In her study “Regressive Effects of Regulation,” published by the Mercatus Center at George Mason University in Arlington, Va., Thomas argues this about regulations: Those who are least able to afford a hike in the price of a product or service are often forced to bear a disproportionate share of the burden of the implementation of a new regulation regarding that product or service. She believes this, in the end, especially hurts low-income households that are already working to stretch their dollars.

In other words, she says, regulations tend to favor wealthier consumers, who can afford a price increase and want regulation, and put less affluent consumers who do not have the financial resources to pay for regulation at a disadvantage.

Thomas doesn’t believe all regulations should be eliminated. There are many worthy rules governing food production, the environment and public safety, to name a few.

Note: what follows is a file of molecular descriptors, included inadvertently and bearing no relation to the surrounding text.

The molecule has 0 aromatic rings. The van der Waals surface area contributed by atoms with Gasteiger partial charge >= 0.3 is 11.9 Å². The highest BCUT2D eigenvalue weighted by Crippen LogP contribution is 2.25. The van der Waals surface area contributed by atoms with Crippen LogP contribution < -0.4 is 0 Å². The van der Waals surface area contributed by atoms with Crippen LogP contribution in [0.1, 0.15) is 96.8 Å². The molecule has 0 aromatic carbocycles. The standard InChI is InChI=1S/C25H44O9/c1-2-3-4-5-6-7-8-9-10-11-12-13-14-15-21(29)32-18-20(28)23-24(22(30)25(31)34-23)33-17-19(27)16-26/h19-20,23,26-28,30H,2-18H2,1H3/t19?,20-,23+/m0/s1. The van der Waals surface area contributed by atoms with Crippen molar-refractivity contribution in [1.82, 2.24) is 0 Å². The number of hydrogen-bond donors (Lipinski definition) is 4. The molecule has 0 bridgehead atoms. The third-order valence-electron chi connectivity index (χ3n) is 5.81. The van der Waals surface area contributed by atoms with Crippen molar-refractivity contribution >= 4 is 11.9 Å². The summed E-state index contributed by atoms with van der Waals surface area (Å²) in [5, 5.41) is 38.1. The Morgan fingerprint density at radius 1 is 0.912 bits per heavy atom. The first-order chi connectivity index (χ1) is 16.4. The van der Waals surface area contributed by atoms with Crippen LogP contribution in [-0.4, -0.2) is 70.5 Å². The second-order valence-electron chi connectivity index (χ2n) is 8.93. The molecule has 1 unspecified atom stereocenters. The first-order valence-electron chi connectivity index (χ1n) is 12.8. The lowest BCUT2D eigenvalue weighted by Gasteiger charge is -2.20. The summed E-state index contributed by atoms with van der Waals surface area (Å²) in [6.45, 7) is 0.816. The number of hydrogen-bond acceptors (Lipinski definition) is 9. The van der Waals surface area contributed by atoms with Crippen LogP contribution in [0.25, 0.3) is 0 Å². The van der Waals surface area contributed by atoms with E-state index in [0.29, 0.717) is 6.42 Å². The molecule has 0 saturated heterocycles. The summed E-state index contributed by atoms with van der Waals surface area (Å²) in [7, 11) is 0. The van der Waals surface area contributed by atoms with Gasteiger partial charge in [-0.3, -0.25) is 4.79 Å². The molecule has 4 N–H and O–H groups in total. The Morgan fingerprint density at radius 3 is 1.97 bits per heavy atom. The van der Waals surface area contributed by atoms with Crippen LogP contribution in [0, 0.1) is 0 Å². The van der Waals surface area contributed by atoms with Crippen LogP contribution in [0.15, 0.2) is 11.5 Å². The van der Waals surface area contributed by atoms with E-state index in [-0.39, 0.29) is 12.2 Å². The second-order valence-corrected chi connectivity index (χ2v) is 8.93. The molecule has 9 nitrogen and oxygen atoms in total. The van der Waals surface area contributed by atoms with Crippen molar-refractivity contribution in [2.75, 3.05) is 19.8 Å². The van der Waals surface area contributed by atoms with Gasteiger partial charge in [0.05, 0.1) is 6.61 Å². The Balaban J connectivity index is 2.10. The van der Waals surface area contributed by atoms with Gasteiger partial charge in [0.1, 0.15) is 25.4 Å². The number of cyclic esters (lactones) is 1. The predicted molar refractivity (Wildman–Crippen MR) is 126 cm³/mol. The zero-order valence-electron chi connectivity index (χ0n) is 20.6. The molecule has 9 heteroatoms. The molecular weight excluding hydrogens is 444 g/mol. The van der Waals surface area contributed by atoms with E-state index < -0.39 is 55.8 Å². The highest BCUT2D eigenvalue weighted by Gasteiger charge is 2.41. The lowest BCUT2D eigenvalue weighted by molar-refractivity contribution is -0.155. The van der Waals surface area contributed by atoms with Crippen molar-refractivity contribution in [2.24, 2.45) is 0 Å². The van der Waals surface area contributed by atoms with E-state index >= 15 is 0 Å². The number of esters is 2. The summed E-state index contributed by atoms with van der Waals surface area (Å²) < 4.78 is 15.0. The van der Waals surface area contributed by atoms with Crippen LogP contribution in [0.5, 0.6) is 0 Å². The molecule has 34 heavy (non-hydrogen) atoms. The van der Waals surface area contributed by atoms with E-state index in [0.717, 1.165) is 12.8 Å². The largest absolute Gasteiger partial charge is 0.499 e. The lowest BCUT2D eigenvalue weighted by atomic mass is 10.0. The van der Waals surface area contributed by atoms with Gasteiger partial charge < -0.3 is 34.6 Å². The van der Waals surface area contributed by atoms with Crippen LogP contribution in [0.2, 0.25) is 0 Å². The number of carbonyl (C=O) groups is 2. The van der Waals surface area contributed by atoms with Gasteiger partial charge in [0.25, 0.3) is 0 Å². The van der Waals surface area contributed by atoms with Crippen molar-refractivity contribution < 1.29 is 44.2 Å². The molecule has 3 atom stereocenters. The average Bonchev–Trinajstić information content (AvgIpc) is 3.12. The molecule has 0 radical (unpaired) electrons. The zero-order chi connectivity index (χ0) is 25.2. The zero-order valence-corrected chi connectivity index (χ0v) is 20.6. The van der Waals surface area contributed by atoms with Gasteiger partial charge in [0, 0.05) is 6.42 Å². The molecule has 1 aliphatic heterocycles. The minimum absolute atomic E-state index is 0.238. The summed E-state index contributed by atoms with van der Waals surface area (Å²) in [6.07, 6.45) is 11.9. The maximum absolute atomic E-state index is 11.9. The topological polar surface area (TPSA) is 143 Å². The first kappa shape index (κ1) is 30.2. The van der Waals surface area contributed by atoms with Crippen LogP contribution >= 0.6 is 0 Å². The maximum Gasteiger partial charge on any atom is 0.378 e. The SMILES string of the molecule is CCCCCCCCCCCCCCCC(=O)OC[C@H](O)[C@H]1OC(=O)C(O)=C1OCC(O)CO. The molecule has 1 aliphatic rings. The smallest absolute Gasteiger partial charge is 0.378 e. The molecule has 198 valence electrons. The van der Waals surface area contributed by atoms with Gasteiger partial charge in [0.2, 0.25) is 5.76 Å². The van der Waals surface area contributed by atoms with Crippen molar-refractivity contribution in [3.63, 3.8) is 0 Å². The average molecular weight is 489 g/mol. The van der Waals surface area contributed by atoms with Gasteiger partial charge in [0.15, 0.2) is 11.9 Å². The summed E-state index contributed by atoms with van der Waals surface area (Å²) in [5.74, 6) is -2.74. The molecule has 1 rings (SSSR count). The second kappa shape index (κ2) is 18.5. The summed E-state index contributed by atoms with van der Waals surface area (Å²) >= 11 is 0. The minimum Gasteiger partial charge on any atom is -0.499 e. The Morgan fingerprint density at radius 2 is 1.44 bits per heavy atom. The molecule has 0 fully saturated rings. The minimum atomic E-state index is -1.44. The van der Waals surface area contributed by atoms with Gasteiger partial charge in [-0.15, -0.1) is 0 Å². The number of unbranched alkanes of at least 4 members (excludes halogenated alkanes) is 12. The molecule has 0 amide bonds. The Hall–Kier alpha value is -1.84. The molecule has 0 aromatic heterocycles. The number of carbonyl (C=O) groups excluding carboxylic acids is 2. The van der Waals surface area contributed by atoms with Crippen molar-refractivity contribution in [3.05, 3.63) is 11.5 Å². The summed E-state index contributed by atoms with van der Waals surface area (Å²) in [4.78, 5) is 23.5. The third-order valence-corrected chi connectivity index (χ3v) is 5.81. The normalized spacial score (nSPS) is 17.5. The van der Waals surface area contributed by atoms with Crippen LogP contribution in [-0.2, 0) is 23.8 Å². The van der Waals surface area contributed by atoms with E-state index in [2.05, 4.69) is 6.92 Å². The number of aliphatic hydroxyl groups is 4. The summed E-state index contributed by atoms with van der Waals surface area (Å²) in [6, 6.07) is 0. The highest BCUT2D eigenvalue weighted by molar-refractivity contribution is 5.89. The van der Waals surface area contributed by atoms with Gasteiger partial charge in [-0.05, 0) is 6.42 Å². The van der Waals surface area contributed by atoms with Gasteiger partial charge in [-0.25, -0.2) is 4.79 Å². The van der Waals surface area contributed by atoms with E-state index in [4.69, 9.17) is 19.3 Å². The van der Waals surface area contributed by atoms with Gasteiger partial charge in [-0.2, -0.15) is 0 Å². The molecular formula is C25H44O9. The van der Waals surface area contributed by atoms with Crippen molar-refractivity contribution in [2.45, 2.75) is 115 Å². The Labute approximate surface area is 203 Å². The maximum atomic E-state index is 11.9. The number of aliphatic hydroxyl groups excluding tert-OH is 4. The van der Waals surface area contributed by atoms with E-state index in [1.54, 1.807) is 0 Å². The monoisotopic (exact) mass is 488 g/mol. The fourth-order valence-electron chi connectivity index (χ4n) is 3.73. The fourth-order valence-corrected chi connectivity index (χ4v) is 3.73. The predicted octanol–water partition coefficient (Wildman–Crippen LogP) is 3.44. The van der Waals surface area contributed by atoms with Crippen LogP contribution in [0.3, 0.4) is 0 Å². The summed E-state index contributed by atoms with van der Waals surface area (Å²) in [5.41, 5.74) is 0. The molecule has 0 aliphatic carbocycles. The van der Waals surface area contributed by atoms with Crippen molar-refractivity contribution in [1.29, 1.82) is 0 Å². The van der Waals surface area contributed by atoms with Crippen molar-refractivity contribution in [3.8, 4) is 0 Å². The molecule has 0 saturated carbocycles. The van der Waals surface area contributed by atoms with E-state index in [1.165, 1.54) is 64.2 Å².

The benchmark, she believes, is if the regulation results in a high cost but offers a low benefit to consumers, it should be scrapped.

An example she offers: In Toronto, Canada, the Toronto Board of Health is contemplating spending up to $690 million to retrofit 69 subway stations with anti-suicide barriers around the tracks. There were 243 suicides in the city of Toronto in 2009, the last year statistics were available. Critics of the plan say the money would be better spent on mental health services, especially in crisis intervention and suicide prevention programs.

“It’s important to look at what’s more effective — barriers or other forms of suicide prevention?” Thomas asks. Even if the barriers were in place, “people might choose to take their lives in another way. It’s always better to help people with a problem, rather than prevent them from doing something.”